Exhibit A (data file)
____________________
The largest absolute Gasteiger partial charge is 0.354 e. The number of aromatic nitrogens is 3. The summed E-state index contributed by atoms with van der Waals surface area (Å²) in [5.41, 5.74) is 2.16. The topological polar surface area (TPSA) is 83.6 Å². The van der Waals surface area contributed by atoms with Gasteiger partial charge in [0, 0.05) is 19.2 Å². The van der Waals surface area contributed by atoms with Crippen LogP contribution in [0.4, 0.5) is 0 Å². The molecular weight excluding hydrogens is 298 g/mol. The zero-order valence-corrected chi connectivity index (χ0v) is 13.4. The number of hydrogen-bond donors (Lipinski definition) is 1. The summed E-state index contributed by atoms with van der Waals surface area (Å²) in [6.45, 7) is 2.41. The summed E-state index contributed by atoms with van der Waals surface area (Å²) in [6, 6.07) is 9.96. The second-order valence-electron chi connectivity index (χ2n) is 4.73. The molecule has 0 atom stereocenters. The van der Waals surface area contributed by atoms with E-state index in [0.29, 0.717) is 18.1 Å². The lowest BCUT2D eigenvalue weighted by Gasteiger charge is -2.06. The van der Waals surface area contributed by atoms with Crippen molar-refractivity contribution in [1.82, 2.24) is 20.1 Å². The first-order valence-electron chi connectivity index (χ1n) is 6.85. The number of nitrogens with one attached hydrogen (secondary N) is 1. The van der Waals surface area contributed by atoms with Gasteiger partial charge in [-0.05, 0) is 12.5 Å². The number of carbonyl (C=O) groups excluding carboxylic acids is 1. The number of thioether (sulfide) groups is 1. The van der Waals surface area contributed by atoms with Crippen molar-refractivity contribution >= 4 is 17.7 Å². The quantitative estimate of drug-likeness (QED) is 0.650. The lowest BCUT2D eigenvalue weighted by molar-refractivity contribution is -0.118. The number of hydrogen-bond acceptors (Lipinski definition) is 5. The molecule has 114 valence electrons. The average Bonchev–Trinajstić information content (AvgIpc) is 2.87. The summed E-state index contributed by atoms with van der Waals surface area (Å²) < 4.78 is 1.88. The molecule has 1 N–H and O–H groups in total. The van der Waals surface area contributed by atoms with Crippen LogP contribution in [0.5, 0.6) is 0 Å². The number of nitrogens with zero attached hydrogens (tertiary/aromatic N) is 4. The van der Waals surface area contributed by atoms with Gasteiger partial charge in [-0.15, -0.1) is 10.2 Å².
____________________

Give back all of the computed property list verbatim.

The largest absolute Gasteiger partial charge is 0.354 e. The number of aromatic nitrogens is 3. The summed E-state index contributed by atoms with van der Waals surface area (Å²) in [5.41, 5.74) is 2.16. The topological polar surface area (TPSA) is 83.6 Å². The van der Waals surface area contributed by atoms with Gasteiger partial charge in [0, 0.05) is 19.2 Å². The van der Waals surface area contributed by atoms with Crippen LogP contribution in [0.4, 0.5) is 0 Å². The molecular weight excluding hydrogens is 298 g/mol. The zero-order valence-corrected chi connectivity index (χ0v) is 13.4. The number of hydrogen-bond donors (Lipinski definition) is 1. The summed E-state index contributed by atoms with van der Waals surface area (Å²) in [6.45, 7) is 2.41. The summed E-state index contributed by atoms with van der Waals surface area (Å²) in [6, 6.07) is 9.96. The second-order valence-electron chi connectivity index (χ2n) is 4.73. The molecule has 0 atom stereocenters. The van der Waals surface area contributed by atoms with E-state index in [0.29, 0.717) is 18.1 Å². The lowest BCUT2D eigenvalue weighted by Gasteiger charge is -2.06. The van der Waals surface area contributed by atoms with Crippen molar-refractivity contribution in [1.82, 2.24) is 20.1 Å². The first-order valence-electron chi connectivity index (χ1n) is 6.85. The number of nitrogens with one attached hydrogen (secondary N) is 1. The van der Waals surface area contributed by atoms with Gasteiger partial charge in [-0.05, 0) is 12.5 Å². The number of carbonyl (C=O) groups excluding carboxylic acids is 1. The number of thioether (sulfide) groups is 1. The van der Waals surface area contributed by atoms with Crippen molar-refractivity contribution >= 4 is 17.7 Å². The quantitative estimate of drug-likeness (QED) is 0.650. The lowest BCUT2D eigenvalue weighted by molar-refractivity contribution is -0.118. The number of hydrogen-bond acceptors (Lipinski definition) is 5. The molecule has 114 valence electrons. The average Bonchev–Trinajstić information content (AvgIpc) is 2.87. The summed E-state index contributed by atoms with van der Waals surface area (Å²) < 4.78 is 1.88. The molecule has 1 N–H and O–H groups in total. The van der Waals surface area contributed by atoms with Crippen LogP contribution in [0.5, 0.6) is 0 Å². The number of nitrogens with zero attached hydrogens (tertiary/aromatic N) is 4. The van der Waals surface area contributed by atoms with Gasteiger partial charge in [-0.15, -0.1) is 10.2 Å².